Investors were putting money into multifamily housing complexes during the first quarter of 2018, but higher interest rates could slow future investment according to a report by the Journal Record’s Molly Fleming.
This week on the Business Intelligence Report, Fleming talks with KGOU about apartment investments, and a program at the University of Oklahoma School of Law that provides pro bono legal services to tenants who are facing eviction.
Jacob McCleland: It's the Business Intelligence Report, a weekly conversation about business news in Oklahoma. I'm Jacob McCleland and I'm joined today by Journal Record reporter Molly Fleming. Hi Molly. Thank you for talking with us.
Molly Fleming: Hey thanks for chatting with me.
McCleland: I want to talk to you today about investment in multifamily housing in Oklahoma City. There were a lot of sales in the first quarter of this year but brokers don't expect that trend to continue. Why do they think that investment will slow down?
Fleming: So a lot of the sales in the first quarter were carryovers from 2017. You know, sales rarely happen overnight. So it takes a while to get the final contracts done. Most of those deals in this year's first quarter were ones that just couldn't get wrapped up last year. With that being said, the interest rate has gone up and will likely go up at least two more times. This makes properties more expensive so the return on investment is lower.
McCleland: So higher interest rates could scare off investors. But up until now, investors have been attracted to the Oklahoma City market as compared to other cities like Dallas. Why is that?
Fleming: Oklahoma City offers a lower interest point for purchasing. So in the long run it won't take too long to get the return on your on your purchase. Dallas has a higher rent rate, but Oklahoma City's is lower and continues to increase.
McCleland: So most of the apartment complexes that have been purchased recently in Oklahoma City were originally built in the 1970s and 1980s. Why are investors putting their money there?
Fleming: Investors like this age of properties because they have a value-add opportunity, as they say in the commercial real estate world. That means you can buy the property at about $35,000 a unit, refurbish each unit and then sell it at a higher rate. Oftentimes the investor has the money to build a new property, but it's much easier to buy an old one and fix it up. You don't have to find land, install utilities, you know, get city approval, you know, do a market study, see who would use it, all those things, and all those other initial requirements for new construction.
McCleland: I want to talk with you about another story you wrote for The Journal Record that has to do with apartments. This one is about the pro bono eviction program at Oklahoma City University School of Law. Professor Dick Klinge is the program director. What kind of services do they offer?
Fleming: He offers legal help to see what it can take to get someone back in a home. He's been in this position since January and he said he gets about 30 calls a day. Sometimes he can't help folks, but he will help when he can. So he'll review the law or even lease contract to see what he can do to get that person back to their home. There's a Harvard Law study that came out that says that if people have legal representation in eviction lawsuits they are two thirds more likely to get back in their home.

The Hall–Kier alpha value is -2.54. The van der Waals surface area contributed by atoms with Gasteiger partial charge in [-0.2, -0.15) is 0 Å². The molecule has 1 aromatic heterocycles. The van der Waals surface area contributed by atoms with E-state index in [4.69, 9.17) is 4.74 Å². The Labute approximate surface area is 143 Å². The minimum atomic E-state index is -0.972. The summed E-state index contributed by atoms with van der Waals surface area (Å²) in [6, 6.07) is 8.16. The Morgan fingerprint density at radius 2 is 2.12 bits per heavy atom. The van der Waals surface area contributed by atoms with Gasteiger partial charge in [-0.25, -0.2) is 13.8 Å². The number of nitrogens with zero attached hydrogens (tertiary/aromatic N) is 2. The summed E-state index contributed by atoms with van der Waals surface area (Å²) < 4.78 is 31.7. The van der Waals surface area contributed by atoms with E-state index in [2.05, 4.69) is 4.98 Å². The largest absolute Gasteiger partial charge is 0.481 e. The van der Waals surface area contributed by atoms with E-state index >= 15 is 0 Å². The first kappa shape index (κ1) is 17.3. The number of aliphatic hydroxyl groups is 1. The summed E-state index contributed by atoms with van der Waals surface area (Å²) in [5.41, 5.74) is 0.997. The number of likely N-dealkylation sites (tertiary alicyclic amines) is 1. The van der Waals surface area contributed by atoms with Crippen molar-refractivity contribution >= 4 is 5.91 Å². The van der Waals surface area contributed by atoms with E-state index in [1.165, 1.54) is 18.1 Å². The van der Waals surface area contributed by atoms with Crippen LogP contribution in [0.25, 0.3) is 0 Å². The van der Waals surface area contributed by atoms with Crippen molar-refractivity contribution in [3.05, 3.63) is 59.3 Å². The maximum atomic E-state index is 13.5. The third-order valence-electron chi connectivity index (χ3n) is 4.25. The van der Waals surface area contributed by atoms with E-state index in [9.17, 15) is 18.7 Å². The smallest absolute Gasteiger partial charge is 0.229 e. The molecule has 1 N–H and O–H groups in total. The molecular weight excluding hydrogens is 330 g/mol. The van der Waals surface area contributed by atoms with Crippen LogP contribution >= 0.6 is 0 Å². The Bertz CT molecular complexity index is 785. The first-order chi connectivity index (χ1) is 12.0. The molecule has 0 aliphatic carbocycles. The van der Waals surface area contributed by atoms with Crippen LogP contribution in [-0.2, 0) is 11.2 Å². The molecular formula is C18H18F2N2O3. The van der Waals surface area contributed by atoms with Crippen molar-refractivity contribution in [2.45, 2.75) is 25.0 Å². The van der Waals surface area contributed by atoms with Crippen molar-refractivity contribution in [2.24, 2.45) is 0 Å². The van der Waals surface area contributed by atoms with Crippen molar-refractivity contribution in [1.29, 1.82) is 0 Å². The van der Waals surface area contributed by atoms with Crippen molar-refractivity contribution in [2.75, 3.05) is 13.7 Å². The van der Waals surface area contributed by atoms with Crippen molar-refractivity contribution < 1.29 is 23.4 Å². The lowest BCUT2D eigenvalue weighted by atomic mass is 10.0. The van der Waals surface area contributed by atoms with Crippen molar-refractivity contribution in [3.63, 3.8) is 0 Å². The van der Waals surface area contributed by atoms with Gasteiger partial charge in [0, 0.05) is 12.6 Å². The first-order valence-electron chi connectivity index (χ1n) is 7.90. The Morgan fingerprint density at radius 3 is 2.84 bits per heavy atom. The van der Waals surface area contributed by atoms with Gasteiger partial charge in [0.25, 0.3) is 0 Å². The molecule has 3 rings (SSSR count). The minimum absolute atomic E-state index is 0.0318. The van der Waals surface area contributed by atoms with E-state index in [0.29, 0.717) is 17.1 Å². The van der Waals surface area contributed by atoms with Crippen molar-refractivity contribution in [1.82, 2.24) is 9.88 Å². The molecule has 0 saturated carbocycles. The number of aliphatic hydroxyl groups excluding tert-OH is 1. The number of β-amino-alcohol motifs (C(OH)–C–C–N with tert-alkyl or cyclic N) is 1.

McCleland: So what are some of the things that could lead to eviction and that the OCU law program would represent?
Fleming: So some of it is domestic abuse. You know if you have in your rent contract that you won't make too much of a disturbance to the apartment complex but somebody comes over and attacks you and you know you have a loud outburst, then, and somebody kicks you out, you know that's that's not a problem that you created. And so you can fight that in court and say you know you're the victim in this situation. There's other things sometimes people get evicted, you know, because lower income people work on an hourly rate and if they can't work because they have to take care of somebody or they're sick themselves then that's just one slip up that causes them to not have the money to pay rent. You know there's a lot of things that can lead to eviction. It's not just failing to pay your rent on time.
McCleland: And once somebody has been evicted from an apartment doesn't that make it more difficult to get back into a home? I mean especially now in an environment where we're seeing rent prices increasing in Oklahoma City.
Fleming: Absolutely. You know once you've been evicted, most apartments won't take you again. I mean you're kind, I mean, you're very much a liability at that point. That's one thing that's Professor Klinge at OCU School of Law can do, is he can review the situation and possibly get your record expunged. I know that when I talked to Dan Straughan at the Homeless Alliance, he said that's a challenge that they've seen as well with some people is, you know, having that record that still has an eviction on it and maybe it wasn't your fault. You know there's there's a lot of circumstances that can lead to somebody being evicted.
McCleland: Molly Fleming covers real estate for the Journal Record newspaper. Molly thank you so much for your time.
Fleming: Hey thanks for having me.
McCleland: KGOU and the Journal Record collaborate each week on The Business Intelligence Report. You can find this conversation at kgou.org. You can also follow us on social media. We're on Facebook and Twitter, @journalrecord and @kgounews.
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